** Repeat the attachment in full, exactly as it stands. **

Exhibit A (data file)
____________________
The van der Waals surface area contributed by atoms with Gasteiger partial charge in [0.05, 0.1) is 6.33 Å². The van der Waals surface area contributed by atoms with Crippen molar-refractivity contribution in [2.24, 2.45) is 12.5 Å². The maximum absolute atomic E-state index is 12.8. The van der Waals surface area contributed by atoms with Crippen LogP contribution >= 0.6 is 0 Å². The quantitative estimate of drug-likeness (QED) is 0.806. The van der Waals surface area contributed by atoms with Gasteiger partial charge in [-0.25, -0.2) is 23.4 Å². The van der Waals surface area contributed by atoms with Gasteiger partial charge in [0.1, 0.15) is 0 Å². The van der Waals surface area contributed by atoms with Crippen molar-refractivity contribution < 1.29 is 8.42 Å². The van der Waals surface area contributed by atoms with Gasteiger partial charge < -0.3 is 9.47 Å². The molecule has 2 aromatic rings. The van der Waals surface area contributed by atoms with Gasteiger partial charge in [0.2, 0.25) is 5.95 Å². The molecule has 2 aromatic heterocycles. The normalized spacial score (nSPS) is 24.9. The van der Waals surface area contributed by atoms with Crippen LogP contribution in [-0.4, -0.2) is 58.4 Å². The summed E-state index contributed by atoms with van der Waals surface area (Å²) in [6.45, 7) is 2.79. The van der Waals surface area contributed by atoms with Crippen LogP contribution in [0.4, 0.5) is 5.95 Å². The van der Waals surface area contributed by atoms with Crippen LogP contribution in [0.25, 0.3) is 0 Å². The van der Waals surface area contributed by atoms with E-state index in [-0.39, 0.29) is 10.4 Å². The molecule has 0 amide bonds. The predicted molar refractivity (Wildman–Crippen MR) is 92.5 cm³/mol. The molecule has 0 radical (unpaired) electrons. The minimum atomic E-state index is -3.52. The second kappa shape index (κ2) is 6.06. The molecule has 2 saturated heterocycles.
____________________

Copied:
The van der Waals surface area contributed by atoms with Gasteiger partial charge in [0.05, 0.1) is 6.33 Å². The van der Waals surface area contributed by atoms with Crippen molar-refractivity contribution in [2.24, 2.45) is 12.5 Å². The maximum absolute atomic E-state index is 12.8. The van der Waals surface area contributed by atoms with Crippen LogP contribution >= 0.6 is 0 Å². The quantitative estimate of drug-likeness (QED) is 0.806. The van der Waals surface area contributed by atoms with Gasteiger partial charge in [-0.25, -0.2) is 23.4 Å². The van der Waals surface area contributed by atoms with Gasteiger partial charge in [0.1, 0.15) is 0 Å². The van der Waals surface area contributed by atoms with Crippen molar-refractivity contribution < 1.29 is 8.42 Å². The van der Waals surface area contributed by atoms with Gasteiger partial charge < -0.3 is 9.47 Å². The molecule has 2 aromatic rings. The van der Waals surface area contributed by atoms with Gasteiger partial charge in [0.2, 0.25) is 5.95 Å². The molecule has 2 aromatic heterocycles. The normalized spacial score (nSPS) is 24.9. The van der Waals surface area contributed by atoms with Crippen LogP contribution in [-0.4, -0.2) is 58.4 Å². The summed E-state index contributed by atoms with van der Waals surface area (Å²) in [6.45, 7) is 2.79. The van der Waals surface area contributed by atoms with Crippen LogP contribution in [0.4, 0.5) is 5.95 Å². The van der Waals surface area contributed by atoms with Crippen LogP contribution in [0.25, 0.3) is 0 Å². The van der Waals surface area contributed by atoms with E-state index in [-0.39, 0.29) is 10.4 Å². The molecule has 0 amide bonds. The predicted molar refractivity (Wildman–Crippen MR) is 92.5 cm³/mol. The molecule has 0 radical (unpaired) electrons. The minimum atomic E-state index is -3.52. The second kappa shape index (κ2) is 6.06. The molecule has 2 saturated heterocycles.